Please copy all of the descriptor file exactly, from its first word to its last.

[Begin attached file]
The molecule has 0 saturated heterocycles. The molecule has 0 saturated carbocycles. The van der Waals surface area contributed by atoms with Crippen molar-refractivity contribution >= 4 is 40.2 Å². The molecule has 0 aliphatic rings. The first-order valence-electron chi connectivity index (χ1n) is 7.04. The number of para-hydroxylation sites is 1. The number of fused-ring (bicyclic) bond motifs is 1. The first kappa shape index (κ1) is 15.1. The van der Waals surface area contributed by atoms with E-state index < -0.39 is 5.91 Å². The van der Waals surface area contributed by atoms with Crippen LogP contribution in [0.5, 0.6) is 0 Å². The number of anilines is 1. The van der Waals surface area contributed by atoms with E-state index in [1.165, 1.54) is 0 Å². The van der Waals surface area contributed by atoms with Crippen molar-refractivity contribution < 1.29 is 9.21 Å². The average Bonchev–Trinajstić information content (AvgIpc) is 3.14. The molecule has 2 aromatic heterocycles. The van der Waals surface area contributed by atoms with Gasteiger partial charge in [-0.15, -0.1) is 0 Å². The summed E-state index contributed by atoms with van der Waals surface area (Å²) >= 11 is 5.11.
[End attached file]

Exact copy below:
The molecule has 0 saturated heterocycles. The molecule has 0 saturated carbocycles. The van der Waals surface area contributed by atoms with Crippen molar-refractivity contribution >= 4 is 40.2 Å². The molecule has 0 aliphatic rings. The first-order valence-electron chi connectivity index (χ1n) is 7.04. The number of para-hydroxylation sites is 1. The number of fused-ring (bicyclic) bond motifs is 1. The first kappa shape index (κ1) is 15.1. The van der Waals surface area contributed by atoms with E-state index < -0.39 is 5.91 Å². The van der Waals surface area contributed by atoms with Crippen LogP contribution in [0.5, 0.6) is 0 Å². The number of anilines is 1. The van der Waals surface area contributed by atoms with E-state index in [1.165, 1.54) is 0 Å². The van der Waals surface area contributed by atoms with Crippen molar-refractivity contribution < 1.29 is 9.21 Å². The average Bonchev–Trinajstić information content (AvgIpc) is 3.14. The molecule has 2 aromatic heterocycles. The van der Waals surface area contributed by atoms with Gasteiger partial charge in [-0.15, -0.1) is 0 Å². The summed E-state index contributed by atoms with van der Waals surface area (Å²) >= 11 is 5.11.